Rob:One interesting point about this is that this problem is not limited to heterosexual relationships, but because that is the current conversation in the media, that is how we’re going to frame this particular conversation.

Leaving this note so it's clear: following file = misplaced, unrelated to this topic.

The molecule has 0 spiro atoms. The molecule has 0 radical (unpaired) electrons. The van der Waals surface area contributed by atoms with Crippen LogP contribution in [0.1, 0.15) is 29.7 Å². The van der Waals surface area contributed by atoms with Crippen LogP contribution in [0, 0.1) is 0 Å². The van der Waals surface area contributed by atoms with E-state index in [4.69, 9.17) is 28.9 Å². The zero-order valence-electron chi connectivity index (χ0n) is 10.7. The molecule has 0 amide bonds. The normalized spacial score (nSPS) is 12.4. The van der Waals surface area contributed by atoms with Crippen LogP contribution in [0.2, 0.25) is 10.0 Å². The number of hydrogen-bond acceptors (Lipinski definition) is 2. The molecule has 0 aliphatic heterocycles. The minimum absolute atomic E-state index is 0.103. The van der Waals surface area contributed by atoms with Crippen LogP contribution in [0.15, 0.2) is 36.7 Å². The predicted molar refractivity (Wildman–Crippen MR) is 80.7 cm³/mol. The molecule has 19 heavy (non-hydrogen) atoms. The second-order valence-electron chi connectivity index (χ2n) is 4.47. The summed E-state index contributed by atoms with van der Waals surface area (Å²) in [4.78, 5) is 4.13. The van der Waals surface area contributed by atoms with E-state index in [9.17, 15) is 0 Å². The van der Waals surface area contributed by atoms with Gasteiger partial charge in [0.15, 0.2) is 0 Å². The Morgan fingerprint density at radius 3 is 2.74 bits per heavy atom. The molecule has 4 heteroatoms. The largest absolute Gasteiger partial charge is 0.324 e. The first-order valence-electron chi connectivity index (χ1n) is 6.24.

Sherry:There’s one thing already that we’re not effectively addressing in this podcast. We decided to talk about this today because we’re tired of Christmas music and so we want to talk about something else except what we’re getting our kids for Christmas. We also think this is actually a really, really important conversation for successful people to be very aware of, for all people to be very aware of. But because we’re talking to a community of business owners and entrepreneurs, that generally we’re talking to you as someone who has a sphere of influence, someone who has some version of power that you weird over your own life and over the lives of others. Even though some of these stories that are coming out in the media seemed so outlandish and so like “Oh my gosh how do people even get into these positions or get into this kind of situation?”, the reality is, it’s not that outlandish. Abuse and distortion, harassment, those happen really much more than any of us would like to admit, and without the willingness to do some kind of careful reflection about how we are ourselves vulnerable to a distorted ego, how we are ourselves vulnerable to being abusive or unkind to other people, like we have to have the capacity to ask ourselves those hard questions. That’s what we want to try to talk about a little bit today.